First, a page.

Dick Armey, the House Republican majority leader when Bush took office (and no more a shrinking violet than DeLay), told me a story that captures the exquisite pettiness of most members of Congress and the arrogance that made Bush and Rove so inept at handling them. “For all the years he was president,” Armey told me, “Bill Clinton and I had a little thing we’d do where every time I went to the White House, I would take the little name tag they give you and pass it to the president, who, without saying a word, would sign and date it. Bill Clinton and I didn’t like each other. He said I was his least-favorite member of Congress. But he knew that when I left his office, the first schoolkid I came across would be given that card, and some kid who had come to Washington with his mama would go home with the president’s autograph. I think Clinton thought it was a nice thing to do for some kid, and he was happy to do it.” Armey said that when he went to his first meeting in the White House with President Bush, he explained the tradition with Clinton and asked the president if he would care to continue it. “Bush refused to sign the card. Rove, who was sitting across the table, said, ‘It would probably wind up on eBay,’” Armey continued. “Do I give a damn? No. But can you imagine refusing a simple request like that with an insult? It’s stupid. From the point of view of your own self-interest, it’s stupid. I was from Texas, and I was the majority leader. If my expectations of civility and collegiality were disappointed, what do you think it was like for the rest of the congressmen they dealt with? The Bush White House was tone-deaf to the normal courtesies of the office.”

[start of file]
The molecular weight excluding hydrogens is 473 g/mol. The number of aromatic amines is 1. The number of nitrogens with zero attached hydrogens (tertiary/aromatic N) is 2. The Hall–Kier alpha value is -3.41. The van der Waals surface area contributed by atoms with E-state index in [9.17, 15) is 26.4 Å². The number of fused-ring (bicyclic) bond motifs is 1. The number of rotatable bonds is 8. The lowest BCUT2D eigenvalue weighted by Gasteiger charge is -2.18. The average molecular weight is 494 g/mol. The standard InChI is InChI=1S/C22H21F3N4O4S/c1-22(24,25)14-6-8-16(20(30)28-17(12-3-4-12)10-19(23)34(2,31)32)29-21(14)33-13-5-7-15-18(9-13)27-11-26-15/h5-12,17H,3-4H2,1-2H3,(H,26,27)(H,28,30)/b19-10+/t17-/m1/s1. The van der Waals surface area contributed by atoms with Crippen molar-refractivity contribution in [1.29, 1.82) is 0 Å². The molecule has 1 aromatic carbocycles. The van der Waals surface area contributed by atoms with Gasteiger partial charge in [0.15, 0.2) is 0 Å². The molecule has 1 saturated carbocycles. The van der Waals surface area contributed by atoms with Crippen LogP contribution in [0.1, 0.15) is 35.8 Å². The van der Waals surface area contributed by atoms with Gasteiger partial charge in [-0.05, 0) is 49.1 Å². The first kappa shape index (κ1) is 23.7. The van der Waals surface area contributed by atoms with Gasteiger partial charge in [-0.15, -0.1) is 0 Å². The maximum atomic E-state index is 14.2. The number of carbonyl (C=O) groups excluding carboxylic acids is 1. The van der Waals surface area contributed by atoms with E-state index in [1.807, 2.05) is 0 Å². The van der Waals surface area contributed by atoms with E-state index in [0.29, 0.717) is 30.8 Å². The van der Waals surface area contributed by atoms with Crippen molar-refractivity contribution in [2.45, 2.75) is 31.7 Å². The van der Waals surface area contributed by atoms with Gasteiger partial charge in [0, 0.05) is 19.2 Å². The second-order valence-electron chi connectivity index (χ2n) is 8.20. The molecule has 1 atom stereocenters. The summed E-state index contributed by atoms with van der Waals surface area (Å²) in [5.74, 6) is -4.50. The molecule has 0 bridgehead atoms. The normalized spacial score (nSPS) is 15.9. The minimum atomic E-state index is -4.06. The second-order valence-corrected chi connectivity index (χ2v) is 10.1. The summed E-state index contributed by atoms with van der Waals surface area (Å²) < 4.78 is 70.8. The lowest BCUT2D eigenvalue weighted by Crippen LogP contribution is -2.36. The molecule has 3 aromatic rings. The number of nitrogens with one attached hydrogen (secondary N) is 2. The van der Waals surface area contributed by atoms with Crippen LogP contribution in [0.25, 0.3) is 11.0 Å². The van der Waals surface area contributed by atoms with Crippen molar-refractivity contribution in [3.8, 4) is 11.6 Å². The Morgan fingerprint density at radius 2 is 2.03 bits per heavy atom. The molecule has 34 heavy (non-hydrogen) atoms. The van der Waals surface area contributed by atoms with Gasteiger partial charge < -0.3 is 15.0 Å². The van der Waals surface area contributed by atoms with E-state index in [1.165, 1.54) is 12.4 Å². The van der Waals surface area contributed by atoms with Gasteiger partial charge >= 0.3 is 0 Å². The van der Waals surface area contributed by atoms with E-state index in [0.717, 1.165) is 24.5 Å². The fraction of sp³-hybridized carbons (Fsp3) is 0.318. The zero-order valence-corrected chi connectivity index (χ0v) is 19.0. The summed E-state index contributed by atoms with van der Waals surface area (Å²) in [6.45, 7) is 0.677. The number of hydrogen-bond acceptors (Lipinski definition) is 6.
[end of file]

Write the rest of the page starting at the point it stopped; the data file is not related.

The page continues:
Winning the 2002 elections earned Rove further distinction as an electoral strategist. But it didn’t change the basic dynamic between the White House and Congress, and Rove drew exactly the wrong lesson from the experience, bringing the steamroller approach from the campaign trail into his work in government. Emboldened by triumph, he grew more imperious, worsening his relations with the Hill. With both houses now in Republican hands, he pressed immigration reform and Social Security privatization. A congressional aide described a Republican leadership retreat after the midterms where Rove whipped out a chart and a sheaf of poll numbers and insisted to Republican leaders that they pursue a Social Security overhaul at once. Making wholesale changes to a beloved entitlement program in the run-up to a presidential election would have been a difficult sell under the best of circumstances. Lacking goodwill in Congress and having laid no groundwork for such an undertaking, Rove didn’t get a serious hearing on the issue—or on immigration, either.